Country Head | 24 Nov 2009
The Indian consumer is increasingly more affluent, discerning and aware of high-quality personal care products. Given all these strong fundamentals, the Indian body odor market is likely to continue growing at a pace far faster than most other markets. Despite the global economic downturn, India remains one of the fastest growing personal care markets globally, growing at 13 per cent per annum and valued at $6.3 billion. The market offers extensive opportunities for domestic and international players.
Shankar Shinde is not the archetypal marketer. The insights and expertise that he has honed over the years make him a walking encyclopedia on the market dynamics in India. Having travelled through the heat and dust of over 2,300 villages in India, Shinde can not only reel off the statistics and insights as to what would work in the marketplace, but has made it happen since 1993 with elan.
Currently the Country Head of Zodhita Inc., USA, Shinde began his career with MAA Bozell, handling clients like TTK and HP. Moving on via TBWA to Ogilvy, he served Ogilvy’s Outreach Communication Network and then became its Client Services Director, handling clients such as Glaxo and Seagram.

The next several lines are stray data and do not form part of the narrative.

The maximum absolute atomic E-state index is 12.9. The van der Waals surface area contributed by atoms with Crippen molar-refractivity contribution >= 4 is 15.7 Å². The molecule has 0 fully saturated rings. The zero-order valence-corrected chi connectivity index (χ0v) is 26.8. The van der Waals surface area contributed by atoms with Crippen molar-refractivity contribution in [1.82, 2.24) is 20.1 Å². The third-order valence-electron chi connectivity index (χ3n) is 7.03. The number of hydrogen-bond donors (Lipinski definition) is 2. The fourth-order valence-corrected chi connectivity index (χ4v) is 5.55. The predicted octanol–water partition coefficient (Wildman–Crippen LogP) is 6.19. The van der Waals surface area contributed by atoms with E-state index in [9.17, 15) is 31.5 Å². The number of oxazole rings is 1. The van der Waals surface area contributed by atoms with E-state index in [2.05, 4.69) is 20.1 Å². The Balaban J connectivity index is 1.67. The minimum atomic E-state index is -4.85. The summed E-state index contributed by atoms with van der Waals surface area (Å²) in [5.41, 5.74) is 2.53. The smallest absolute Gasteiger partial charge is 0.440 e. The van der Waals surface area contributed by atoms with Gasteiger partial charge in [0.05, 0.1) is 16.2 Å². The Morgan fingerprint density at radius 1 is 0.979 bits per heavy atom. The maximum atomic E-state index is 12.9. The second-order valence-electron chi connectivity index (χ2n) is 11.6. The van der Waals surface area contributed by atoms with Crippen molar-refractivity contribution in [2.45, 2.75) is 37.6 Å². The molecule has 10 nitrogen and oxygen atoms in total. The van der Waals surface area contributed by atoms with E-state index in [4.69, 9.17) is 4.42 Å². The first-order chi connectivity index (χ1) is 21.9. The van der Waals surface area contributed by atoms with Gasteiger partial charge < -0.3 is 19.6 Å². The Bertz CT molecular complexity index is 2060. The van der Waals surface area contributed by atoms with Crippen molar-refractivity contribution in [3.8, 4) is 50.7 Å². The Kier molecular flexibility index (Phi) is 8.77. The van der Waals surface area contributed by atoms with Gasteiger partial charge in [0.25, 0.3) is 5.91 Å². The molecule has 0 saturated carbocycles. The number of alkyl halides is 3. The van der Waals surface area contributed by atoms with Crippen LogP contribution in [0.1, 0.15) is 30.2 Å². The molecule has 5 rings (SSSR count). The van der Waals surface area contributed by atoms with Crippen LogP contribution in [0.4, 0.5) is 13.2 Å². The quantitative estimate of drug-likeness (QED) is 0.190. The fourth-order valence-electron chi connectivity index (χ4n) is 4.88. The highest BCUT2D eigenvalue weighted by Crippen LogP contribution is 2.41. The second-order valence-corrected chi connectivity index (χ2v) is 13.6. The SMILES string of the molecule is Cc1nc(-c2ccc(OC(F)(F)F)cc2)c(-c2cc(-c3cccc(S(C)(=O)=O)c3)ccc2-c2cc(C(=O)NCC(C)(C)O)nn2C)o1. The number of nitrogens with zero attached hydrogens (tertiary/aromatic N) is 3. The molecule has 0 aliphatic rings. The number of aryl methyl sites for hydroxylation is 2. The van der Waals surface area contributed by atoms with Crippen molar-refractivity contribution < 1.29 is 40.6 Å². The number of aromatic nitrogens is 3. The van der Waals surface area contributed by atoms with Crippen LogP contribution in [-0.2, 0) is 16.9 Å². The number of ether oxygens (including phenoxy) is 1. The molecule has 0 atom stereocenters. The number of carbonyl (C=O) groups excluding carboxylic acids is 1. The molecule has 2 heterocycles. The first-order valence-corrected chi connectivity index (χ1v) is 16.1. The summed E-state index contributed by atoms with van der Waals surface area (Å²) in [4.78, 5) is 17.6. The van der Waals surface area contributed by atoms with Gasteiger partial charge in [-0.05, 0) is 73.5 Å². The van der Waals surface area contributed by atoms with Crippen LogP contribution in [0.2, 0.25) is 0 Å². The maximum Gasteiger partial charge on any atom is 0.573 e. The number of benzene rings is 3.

Shinde then moved on to the publishing industry and joined the Indian Express Group as its Vice President and Group Brand Head and was instrumental in growing the group’s sales by 32 per cent. He rounded off this experience with a stint at DraftFCB+Ulka as Senior General Manager, handling brands like Amul, Tata, LIC and IOC.
An Electrical Engineering graduate from Pune University, Shinde holds an MBA from Symbiosis. He is also a guest lecturer at IIM, Bangalore, INSEAD, Singapore, and National University of Singapore, to name a few.
Shinde has also advised Mckinsey on emerging markets.
In conversation with exchange4media’s Tasneem Limbdiwala, Shinde speaks at length about the marketing initiatives at Zodhita and the proposed new launches in December 2009.
Q. Please elaborate on the various marketing initiatives that have been undertaken by Zodhita Health Solutions (P) Ltd.